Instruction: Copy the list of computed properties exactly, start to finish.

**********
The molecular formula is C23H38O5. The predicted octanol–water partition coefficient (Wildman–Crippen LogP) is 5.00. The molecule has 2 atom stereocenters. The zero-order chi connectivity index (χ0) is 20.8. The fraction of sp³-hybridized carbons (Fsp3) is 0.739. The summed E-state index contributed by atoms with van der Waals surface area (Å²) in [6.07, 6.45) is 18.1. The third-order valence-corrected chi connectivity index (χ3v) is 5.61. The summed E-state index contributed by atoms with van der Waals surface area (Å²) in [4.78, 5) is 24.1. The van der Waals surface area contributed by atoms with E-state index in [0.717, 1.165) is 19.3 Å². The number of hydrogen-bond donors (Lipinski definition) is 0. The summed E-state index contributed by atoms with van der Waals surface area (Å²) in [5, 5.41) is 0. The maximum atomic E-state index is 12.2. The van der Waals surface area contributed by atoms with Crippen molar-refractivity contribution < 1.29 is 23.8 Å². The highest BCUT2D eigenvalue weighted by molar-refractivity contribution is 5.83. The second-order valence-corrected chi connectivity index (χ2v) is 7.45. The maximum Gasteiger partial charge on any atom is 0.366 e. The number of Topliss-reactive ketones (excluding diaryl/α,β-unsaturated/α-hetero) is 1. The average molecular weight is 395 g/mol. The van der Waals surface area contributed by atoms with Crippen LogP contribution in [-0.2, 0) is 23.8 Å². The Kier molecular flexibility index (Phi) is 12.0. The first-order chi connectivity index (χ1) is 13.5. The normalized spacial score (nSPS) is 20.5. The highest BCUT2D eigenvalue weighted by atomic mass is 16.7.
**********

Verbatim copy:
The molecular formula is C23H38O5. The predicted octanol–water partition coefficient (Wildman–Crippen LogP) is 5.00. The molecule has 2 atom stereocenters. The zero-order chi connectivity index (χ0) is 20.8. The fraction of sp³-hybridized carbons (Fsp3) is 0.739. The summed E-state index contributed by atoms with van der Waals surface area (Å²) in [6.07, 6.45) is 18.1. The third-order valence-corrected chi connectivity index (χ3v) is 5.61. The summed E-state index contributed by atoms with van der Waals surface area (Å²) in [4.78, 5) is 24.1. The van der Waals surface area contributed by atoms with E-state index in [0.717, 1.165) is 19.3 Å². The number of hydrogen-bond donors (Lipinski definition) is 0. The summed E-state index contributed by atoms with van der Waals surface area (Å²) in [5, 5.41) is 0. The maximum atomic E-state index is 12.2. The van der Waals surface area contributed by atoms with Crippen molar-refractivity contribution < 1.29 is 23.8 Å². The highest BCUT2D eigenvalue weighted by molar-refractivity contribution is 5.83. The second-order valence-corrected chi connectivity index (χ2v) is 7.45. The maximum Gasteiger partial charge on any atom is 0.366 e. The number of Topliss-reactive ketones (excluding diaryl/α,β-unsaturated/α-hetero) is 1. The average molecular weight is 395 g/mol. The van der Waals surface area contributed by atoms with Crippen LogP contribution in [-0.2, 0) is 23.8 Å². The Kier molecular flexibility index (Phi) is 12.0. The first-order chi connectivity index (χ1) is 13.5. The normalized spacial score (nSPS) is 20.5. The highest BCUT2D eigenvalue weighted by atomic mass is 16.7.